By Kevin Squires.

As the new Israeli government moves to illegally annex yet more Palestinian land, anyone who has been following the fate of the Occupied Territories Bill will have seen it emerge as one of the principal sticking points in the ongoing Irish government formation negotiations. 

If made law, the Bill would ban trade with illegal settlements in recognised occupied territories. In terms of Palestine, this would see an end to imports from Israeli entities in occupied Palestine and Syria. 

The long journey towards justice

It’s been quite the journey for the Bill, first introduced by Senator Frances Black in 2018. 

At present the Bill is supported by all parties in the Oireachtas, with the sole exception of Fine Gael, which has been a consistent opponent of the Bill during the term of the minority government – despite the bill being approved by the Seanad, and passing both its initial reading in the Dáil and the Committee Stage. 

Despite this overwhelming support, in order to prevent it becoming law, Fine Gael put the kibosh on the Bill by using the obscure Money Message mechanism; an undemocratic process by which the government of the day can refuse to enact any piece of legislation if it is deemed to require the use of state finances – in other words, any law that has been voted for by the majority of TDs but which the government does not wish to pass.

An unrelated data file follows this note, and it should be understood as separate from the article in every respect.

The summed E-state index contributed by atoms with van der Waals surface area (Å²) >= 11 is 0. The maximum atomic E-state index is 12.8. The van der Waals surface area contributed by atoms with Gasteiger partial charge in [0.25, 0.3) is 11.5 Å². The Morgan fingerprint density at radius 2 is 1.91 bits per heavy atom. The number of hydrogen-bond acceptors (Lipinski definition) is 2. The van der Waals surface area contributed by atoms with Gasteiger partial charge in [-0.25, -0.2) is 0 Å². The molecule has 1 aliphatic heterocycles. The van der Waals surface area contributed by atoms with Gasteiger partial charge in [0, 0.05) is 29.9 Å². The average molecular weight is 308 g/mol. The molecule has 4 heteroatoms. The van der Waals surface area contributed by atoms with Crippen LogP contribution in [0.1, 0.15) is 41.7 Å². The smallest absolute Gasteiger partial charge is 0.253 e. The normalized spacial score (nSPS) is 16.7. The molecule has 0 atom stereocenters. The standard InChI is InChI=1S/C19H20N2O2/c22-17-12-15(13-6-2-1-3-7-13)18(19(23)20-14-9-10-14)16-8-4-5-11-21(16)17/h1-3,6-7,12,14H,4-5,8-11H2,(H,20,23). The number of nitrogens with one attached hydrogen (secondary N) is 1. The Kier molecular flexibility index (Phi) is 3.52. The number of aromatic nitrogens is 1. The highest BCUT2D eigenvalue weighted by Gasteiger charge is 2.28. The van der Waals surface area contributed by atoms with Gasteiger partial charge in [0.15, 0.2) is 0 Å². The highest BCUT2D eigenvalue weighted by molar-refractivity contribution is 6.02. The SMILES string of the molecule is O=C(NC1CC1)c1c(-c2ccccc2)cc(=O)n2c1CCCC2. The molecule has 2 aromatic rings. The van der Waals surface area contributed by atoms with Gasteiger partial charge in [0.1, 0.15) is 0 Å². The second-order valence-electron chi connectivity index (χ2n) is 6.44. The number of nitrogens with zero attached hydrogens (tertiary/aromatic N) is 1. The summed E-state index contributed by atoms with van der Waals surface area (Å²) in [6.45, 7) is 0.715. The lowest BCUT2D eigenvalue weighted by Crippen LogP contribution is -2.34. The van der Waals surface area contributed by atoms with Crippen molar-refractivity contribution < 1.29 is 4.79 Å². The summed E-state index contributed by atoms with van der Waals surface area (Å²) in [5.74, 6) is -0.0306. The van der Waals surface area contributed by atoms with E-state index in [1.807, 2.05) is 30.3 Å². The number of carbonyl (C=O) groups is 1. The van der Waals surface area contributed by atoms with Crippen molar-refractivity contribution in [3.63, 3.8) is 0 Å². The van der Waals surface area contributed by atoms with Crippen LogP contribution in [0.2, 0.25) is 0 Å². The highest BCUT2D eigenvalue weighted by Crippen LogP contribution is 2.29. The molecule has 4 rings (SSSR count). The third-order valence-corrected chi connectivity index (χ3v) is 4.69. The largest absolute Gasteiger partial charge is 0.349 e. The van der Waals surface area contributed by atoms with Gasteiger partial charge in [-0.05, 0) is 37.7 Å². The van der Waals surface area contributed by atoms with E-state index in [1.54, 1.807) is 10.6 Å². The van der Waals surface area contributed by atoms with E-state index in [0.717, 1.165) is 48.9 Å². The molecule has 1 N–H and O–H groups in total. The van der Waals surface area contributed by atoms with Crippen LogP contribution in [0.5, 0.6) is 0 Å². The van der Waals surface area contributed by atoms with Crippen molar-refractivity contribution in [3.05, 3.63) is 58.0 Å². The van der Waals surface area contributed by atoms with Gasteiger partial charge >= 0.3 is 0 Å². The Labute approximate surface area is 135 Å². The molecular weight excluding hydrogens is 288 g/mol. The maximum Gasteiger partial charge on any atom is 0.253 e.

That’s where the Bill stood as we headed into the 2020 general election, and during that election all parties, Fine Gael excepted, pledged to enact it if in government. 

And this is where we find the Bill today – one of several points of contention in the negotiations between Fianna Fáil, Fine Gael and the Green Party. It is opposed only by a party that garnered barely 20 per cent of the popular vote. 

So far, both Fianna Fáil and the Greens have remained firm in their commitment to making it part of the Program for Government, while Fine Gael has continued its flat-out rejection – while continuing, at least formally, to acknowledge that both the settlements and Israel’s plan to annex yet more Palestinian land are illegal and that something must be done. 

Legislation is a legal necessity

The argument Fine Gael uses is primarily that the Bill would be in violation of EU trade laws. To make this argument this they rely on the unpublished opinion of the current Attorney General, Seamus Wolfe – and have denied parties or the public access to this opinion for over two years.

However, several eminent jurists and legal scholars argue the exact opposite, including Michael Lynn SC, James Crawford SC, Professor Takis Tridimas and former Attorney General Michael McDowell. 

Indeed, legal scholars maintain that this legislation is actually a legal obligation required to bring Ireland into compliance with its duty to non-recognition of and non-assistance to serious breaches of international law. It is for this reason that the Bill is supported by current and former UN Special Rapporteurs for the Human Rights in Palestine Michael Lynk, John Dugard and Richard Falk. 

There are secondary, more political, arguments that Fine Gael use – such as the Bill lessening Ireland’s influence with Israel (leverage which has been so immense in the past, apparently) – but the mainstay of their opposition is ostensibly based in perceived legal problems, and particularly that of the current Attorney General.